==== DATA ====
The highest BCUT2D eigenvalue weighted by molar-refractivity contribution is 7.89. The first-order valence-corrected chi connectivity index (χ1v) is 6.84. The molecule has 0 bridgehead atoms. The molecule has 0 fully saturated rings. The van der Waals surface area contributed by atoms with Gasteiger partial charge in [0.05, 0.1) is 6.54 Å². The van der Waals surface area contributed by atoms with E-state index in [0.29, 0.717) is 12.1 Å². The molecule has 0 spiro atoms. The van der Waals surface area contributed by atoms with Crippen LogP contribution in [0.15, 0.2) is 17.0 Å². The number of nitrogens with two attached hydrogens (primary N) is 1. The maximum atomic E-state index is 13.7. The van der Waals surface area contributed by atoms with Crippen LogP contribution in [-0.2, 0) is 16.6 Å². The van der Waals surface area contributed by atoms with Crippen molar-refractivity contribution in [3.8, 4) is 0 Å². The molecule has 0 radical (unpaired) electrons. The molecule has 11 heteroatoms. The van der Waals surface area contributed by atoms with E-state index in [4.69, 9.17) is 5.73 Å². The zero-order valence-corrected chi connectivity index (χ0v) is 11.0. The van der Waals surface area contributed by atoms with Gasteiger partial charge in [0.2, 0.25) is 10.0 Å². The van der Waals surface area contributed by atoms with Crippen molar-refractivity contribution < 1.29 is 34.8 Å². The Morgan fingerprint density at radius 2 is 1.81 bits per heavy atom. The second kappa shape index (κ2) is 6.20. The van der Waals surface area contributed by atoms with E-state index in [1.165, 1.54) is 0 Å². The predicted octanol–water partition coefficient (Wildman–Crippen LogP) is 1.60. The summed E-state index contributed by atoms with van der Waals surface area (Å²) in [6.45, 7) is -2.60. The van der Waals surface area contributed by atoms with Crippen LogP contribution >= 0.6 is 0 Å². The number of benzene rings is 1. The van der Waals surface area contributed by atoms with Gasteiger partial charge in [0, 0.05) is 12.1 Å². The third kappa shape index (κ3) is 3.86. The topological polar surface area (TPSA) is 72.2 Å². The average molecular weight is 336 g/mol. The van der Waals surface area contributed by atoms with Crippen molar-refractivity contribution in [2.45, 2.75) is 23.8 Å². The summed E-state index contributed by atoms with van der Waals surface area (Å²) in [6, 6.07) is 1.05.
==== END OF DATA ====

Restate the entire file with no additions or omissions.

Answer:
The highest BCUT2D eigenvalue weighted by molar-refractivity contribution is 7.89. The first-order valence-corrected chi connectivity index (χ1v) is 6.84. The molecule has 0 bridgehead atoms. The molecule has 0 fully saturated rings. The van der Waals surface area contributed by atoms with Gasteiger partial charge in [0.05, 0.1) is 6.54 Å². The van der Waals surface area contributed by atoms with E-state index in [0.29, 0.717) is 12.1 Å². The molecule has 0 spiro atoms. The van der Waals surface area contributed by atoms with Crippen LogP contribution in [0.15, 0.2) is 17.0 Å². The number of nitrogens with two attached hydrogens (primary N) is 1. The maximum atomic E-state index is 13.7. The van der Waals surface area contributed by atoms with Crippen LogP contribution in [-0.2, 0) is 16.6 Å². The van der Waals surface area contributed by atoms with Crippen molar-refractivity contribution in [3.8, 4) is 0 Å². The molecule has 0 radical (unpaired) electrons. The molecule has 11 heteroatoms. The van der Waals surface area contributed by atoms with E-state index in [4.69, 9.17) is 5.73 Å². The zero-order valence-corrected chi connectivity index (χ0v) is 11.0. The van der Waals surface area contributed by atoms with Gasteiger partial charge in [0.2, 0.25) is 10.0 Å². The van der Waals surface area contributed by atoms with Crippen molar-refractivity contribution < 1.29 is 34.8 Å². The Morgan fingerprint density at radius 2 is 1.81 bits per heavy atom. The second kappa shape index (κ2) is 6.20. The van der Waals surface area contributed by atoms with E-state index in [1.165, 1.54) is 0 Å². The predicted octanol–water partition coefficient (Wildman–Crippen LogP) is 1.60. The summed E-state index contributed by atoms with van der Waals surface area (Å²) in [6.45, 7) is -2.60. The van der Waals surface area contributed by atoms with Crippen LogP contribution >= 0.6 is 0 Å². The number of benzene rings is 1. The van der Waals surface area contributed by atoms with Gasteiger partial charge in [0, 0.05) is 12.1 Å². The third kappa shape index (κ3) is 3.86. The topological polar surface area (TPSA) is 72.2 Å². The average molecular weight is 336 g/mol. The van der Waals surface area contributed by atoms with Crippen molar-refractivity contribution in [2.45, 2.75) is 23.8 Å². The summed E-state index contributed by atoms with van der Waals surface area (Å²) in [6, 6.07) is 1.05.